90 to 50
Thursday morning at 2.30am we heard the unmistakable sound of Charlie stomping and then the unmistakable sound of the shower turning on. I got out of bed: Charlie always wants to get dressed following a shower and sure enough he asked for 'shirt! pants'.
And then, 'bedtime.'
All right with me.
Back to sleep it was for all of us until my alarm went off at 6.30am. Charlie himself awoke a half-hour later and was ready to go to school in the white car in a half-hour.
Unfortunately the ride to school was Phil Schaap-less and Charlie wasn't happy at lunch. I've been giving him sushi in his lunch box most days but he found the pack I'd meant to stow away for his Thursday lunch on Wednesday night and ate it. Consequently, Charlie's Thursday lunch was not the most interesting. His teacher also noted that the cafeteria was extra noisy and I'm thinking everyone must know, school's gonna be out after Monday!
(For just about a week, that is.)
The good thing was, Charlie was only upset for five minutes at school after which the day proceeded quietly, pleasantly. Jim had gone to see an old friend and taken the white car and told me he'd just go and get Charlie, so I had a long stretch of time to translate (5 out of 10 Eclogues down and it's not even the end of June) and finish some other 'to-do' sort of tasks. I'd seen grey clouds but the sun was shining and the sky was (it really was) blue when Charlie and Jim came home. Within a few minutes they went off on their bikes.
A friend—Charlie's sitter last summer—stopped by and helped Charlie use the computer and taught me the alphabet in ASL (I will be practicing). Charlie was amenable to having her help him type but told her 'bye' when she sat to try watch a video with him. She helped him carry his various blankets and whatnot up the stairs when he requested to take a rest and told him 'bye'—a very nice visit that nicely broke up the routine Jim and Charlie and I tend to stick to.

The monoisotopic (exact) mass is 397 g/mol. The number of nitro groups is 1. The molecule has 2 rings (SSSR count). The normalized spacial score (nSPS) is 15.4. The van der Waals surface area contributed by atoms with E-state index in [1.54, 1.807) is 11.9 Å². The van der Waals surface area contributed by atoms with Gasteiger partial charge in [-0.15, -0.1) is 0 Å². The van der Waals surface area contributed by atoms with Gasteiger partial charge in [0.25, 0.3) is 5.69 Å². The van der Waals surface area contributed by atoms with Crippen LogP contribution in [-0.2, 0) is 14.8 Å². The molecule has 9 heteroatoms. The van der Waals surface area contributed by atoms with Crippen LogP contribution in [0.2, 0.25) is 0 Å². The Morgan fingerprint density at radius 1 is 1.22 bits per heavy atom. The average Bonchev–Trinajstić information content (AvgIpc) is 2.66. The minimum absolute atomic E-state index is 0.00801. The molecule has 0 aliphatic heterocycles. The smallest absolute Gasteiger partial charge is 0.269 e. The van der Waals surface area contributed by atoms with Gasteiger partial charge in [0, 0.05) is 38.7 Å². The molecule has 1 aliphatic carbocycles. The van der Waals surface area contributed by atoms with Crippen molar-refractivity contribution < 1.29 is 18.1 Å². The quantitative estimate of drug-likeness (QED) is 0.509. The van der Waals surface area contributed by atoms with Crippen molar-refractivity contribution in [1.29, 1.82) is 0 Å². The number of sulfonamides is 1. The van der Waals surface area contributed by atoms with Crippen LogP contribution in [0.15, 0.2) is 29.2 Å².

Charlie dozed off for an hour; this does seem to have become something of a routine, this late afternoon nap. He wanted another bike ride when he awoke and Jim was, as usual, game. The sun was just starting to down when they pedaled off in the cool air, to return some 50 minutes later. Jim, coming in for a drink of water, noted that once in the not-too-distant-past the ride had taken 90 minutes, and now the same route, the same distance, takes 50.
That is, Charlie has shaved off almost half the time from his regular 10 mile bike ride. You've no doubt noticed from the photos that he's become a spindly string bean: I'm sensing that he's gotten a new awareness and appreciation of what he can get his 13-year-old boy body to do:
Peddling down the street so fast he feels like he could take off.
Running at full out of power sprint on the sidewalk so he gets that heady rush, like being able to fly
I know; I used to run cross country in high school and, for a time, I was pretty good. I'd been asthmatic throughout my childhood and nothing beat the thrill of being able to be active and athletic after years of standing on the sidelines. Probably a good thing that I've still been running for all these years, so I can run now with Charlie.
And yes, Jim gets his workout bike riding and walking with Charlie—it's both of them who've turned 90 minutes into 50.